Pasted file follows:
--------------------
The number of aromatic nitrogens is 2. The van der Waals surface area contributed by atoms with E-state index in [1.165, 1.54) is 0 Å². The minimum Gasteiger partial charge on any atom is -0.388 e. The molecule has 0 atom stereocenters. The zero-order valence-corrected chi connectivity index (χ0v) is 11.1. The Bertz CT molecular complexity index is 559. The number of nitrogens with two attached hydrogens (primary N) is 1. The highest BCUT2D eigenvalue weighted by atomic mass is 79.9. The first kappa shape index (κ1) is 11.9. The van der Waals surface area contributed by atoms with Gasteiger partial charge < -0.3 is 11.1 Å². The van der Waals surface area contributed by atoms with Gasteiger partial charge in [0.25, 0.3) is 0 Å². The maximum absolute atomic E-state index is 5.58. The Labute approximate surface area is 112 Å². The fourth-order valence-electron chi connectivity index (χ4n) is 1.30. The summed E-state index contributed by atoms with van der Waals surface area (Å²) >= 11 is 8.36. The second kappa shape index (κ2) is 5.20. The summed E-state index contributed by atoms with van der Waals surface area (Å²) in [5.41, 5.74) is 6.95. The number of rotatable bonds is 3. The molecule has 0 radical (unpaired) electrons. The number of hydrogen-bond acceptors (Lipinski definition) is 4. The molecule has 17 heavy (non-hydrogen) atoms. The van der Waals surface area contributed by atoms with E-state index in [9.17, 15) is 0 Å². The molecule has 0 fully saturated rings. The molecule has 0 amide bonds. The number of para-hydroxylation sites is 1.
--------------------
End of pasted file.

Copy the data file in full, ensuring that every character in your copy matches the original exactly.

The number of aromatic nitrogens is 2. The van der Waals surface area contributed by atoms with E-state index in [1.165, 1.54) is 0 Å². The minimum Gasteiger partial charge on any atom is -0.388 e. The molecule has 0 atom stereocenters. The zero-order valence-corrected chi connectivity index (χ0v) is 11.1. The Bertz CT molecular complexity index is 559. The number of nitrogens with two attached hydrogens (primary N) is 1. The highest BCUT2D eigenvalue weighted by atomic mass is 79.9. The first kappa shape index (κ1) is 11.9. The van der Waals surface area contributed by atoms with Gasteiger partial charge < -0.3 is 11.1 Å². The van der Waals surface area contributed by atoms with Gasteiger partial charge in [0.25, 0.3) is 0 Å². The maximum absolute atomic E-state index is 5.58. The Labute approximate surface area is 112 Å². The fourth-order valence-electron chi connectivity index (χ4n) is 1.30. The summed E-state index contributed by atoms with van der Waals surface area (Å²) >= 11 is 8.36. The second kappa shape index (κ2) is 5.20. The summed E-state index contributed by atoms with van der Waals surface area (Å²) in [5.41, 5.74) is 6.95. The number of rotatable bonds is 3. The molecule has 0 radical (unpaired) electrons. The number of hydrogen-bond acceptors (Lipinski definition) is 4. The molecule has 17 heavy (non-hydrogen) atoms. The van der Waals surface area contributed by atoms with E-state index in [9.17, 15) is 0 Å². The molecule has 0 fully saturated rings. The molecule has 0 amide bonds. The number of para-hydroxylation sites is 1.